Connecticut Composting, Do's & Don'ts.
Depending on whose statistics you use yard trimming and food waste counts for between 19 to 24 percent of the US municipal solid waste ending up in landfills. Incorporating compost at home is not hard to do and provides a rich nutrient soil for your garden and house plants.
The Do's & Don'ts List of Composting.
The Do's, what to use:-
- Shredded cardboard & newspaper
- Fruit waste
- Peanut shells
- Peat moss
- Vegetable stalks
- Coffee grinds & Tea bags
- Fireplace ash
- Grass clippings (if free of pesticides and chemicals)
- House plants
- Wood chips
The Don'ts, What not to use:-
- Coal or charcoal ash
- Dairy products (butter milk, sour cream, yogurt) and Eggs
- Diseased or insect ridden plants
- Fats, Grease, lard or oils
- Meat or fish bones and scraps
- Pet waste ( dog and cat feces, cat litter)
- Yard trimmings treated with chemical pesticides
- Colored paper
- Pressure treated lumber
A good mix of browns and greens also helps the pile maintain the right amount of moisture and air. Browns are high carbon content materials such as ash, leaves, shredded cardboard, woodchips, fruit waste. Greens are high Nitrogen materials such as food waste, garden waste, coffee grinds, vegetable scraps.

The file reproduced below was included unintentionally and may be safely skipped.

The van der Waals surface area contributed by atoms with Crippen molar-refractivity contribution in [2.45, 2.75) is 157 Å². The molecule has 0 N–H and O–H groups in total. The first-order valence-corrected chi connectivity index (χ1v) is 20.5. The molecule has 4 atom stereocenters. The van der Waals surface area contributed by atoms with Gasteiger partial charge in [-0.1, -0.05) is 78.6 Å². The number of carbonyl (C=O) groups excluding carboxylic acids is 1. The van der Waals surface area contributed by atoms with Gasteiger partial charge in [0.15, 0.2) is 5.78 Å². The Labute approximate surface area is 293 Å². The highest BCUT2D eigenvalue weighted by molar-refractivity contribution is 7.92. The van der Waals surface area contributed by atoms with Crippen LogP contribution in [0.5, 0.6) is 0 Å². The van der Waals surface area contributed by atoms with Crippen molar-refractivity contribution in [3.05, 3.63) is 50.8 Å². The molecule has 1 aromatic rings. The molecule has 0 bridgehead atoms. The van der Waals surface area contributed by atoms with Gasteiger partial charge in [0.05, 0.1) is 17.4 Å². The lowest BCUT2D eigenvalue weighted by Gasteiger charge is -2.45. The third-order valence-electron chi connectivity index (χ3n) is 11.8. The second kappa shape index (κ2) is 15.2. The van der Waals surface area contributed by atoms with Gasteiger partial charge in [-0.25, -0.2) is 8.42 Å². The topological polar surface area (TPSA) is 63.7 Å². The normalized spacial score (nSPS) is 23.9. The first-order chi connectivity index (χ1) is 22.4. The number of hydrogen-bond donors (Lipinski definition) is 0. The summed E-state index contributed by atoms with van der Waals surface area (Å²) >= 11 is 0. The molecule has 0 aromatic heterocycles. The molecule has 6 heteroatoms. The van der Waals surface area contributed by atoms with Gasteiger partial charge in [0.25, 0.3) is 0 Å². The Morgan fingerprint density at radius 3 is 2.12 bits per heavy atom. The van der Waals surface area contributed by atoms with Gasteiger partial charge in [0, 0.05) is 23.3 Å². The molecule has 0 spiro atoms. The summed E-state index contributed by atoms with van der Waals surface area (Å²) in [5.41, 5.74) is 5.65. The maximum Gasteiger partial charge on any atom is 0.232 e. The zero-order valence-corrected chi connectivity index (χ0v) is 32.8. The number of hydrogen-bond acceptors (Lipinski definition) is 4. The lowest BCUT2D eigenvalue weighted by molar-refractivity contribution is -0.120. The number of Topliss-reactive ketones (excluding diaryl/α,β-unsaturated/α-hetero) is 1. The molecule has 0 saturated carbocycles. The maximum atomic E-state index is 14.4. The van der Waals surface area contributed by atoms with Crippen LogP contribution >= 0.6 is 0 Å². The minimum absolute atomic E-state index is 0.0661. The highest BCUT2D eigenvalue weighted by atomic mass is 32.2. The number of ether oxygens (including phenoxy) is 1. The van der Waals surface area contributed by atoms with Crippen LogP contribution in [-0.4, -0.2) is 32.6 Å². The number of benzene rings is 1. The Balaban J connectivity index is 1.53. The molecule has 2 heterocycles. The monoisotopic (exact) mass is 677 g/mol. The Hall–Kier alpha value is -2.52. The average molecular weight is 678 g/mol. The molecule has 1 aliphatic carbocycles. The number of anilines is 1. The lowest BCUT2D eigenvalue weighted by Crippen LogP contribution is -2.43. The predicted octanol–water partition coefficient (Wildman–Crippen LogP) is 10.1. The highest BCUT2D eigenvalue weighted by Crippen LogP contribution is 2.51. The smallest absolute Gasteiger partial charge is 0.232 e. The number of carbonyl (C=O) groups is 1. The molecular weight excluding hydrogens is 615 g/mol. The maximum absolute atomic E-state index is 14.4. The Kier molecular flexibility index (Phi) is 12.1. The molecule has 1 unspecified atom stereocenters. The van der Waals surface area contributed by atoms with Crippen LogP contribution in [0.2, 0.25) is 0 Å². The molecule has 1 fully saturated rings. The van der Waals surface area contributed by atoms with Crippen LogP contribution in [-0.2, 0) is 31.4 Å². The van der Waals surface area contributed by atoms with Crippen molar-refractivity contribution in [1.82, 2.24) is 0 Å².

The best combination of browns and greens is about 3 to 4 parts of "browns" to one part "greens" by volume; this is called the Carbon to Nitrogen ratio.
There are five basic methods of composting:
•1. Holding units that hold yard and garden material for 6 months to two years without turning such as wire mesh holding units or snow fence units.
•2. Turning units such as rotating barrel units or a series of holding units to allow rotation of materials
•3. Heaps, just in piles, turning over frequently for quick composting.
•4. Soil incorporation, mix soil with fon fatty foods and buried at least 8 inches below ground.
•5. Worm composting in a bin. Food waste combined with shredded moistened paper, cardboard, peatmoss and/or sawdust. Food waste can be digested by red worms but requires temperatures between 50 and 70 Fahrenheight.
Additional Composting Information ... https://usinsuranceagents.com/home-composting
David Popoff is a license Realtor in Connecticut with William Raveis office in Darien. A life time resident of Fairfield County he has worked throughout lower Fairfield County and now resides in Darien, Ct since 2004.
- member of the Connecticut Association of Realtor's, CAR.
- member of the National Association of Realtor's, NAR.
- David Popoff is an accredited LEED Green Associate (LEED GA) and member with the United States Green Build Council (USGBC) and the Connecticut chapter (CTGBC).
- Associate member of National Association of Home Builders (NAHB) and the local chapter HBRA-Fairfield County, Ct.
- Contact David Popoff for all your real estate needs in Darien, New Canaan, Rowayton and other parts of Connecticut.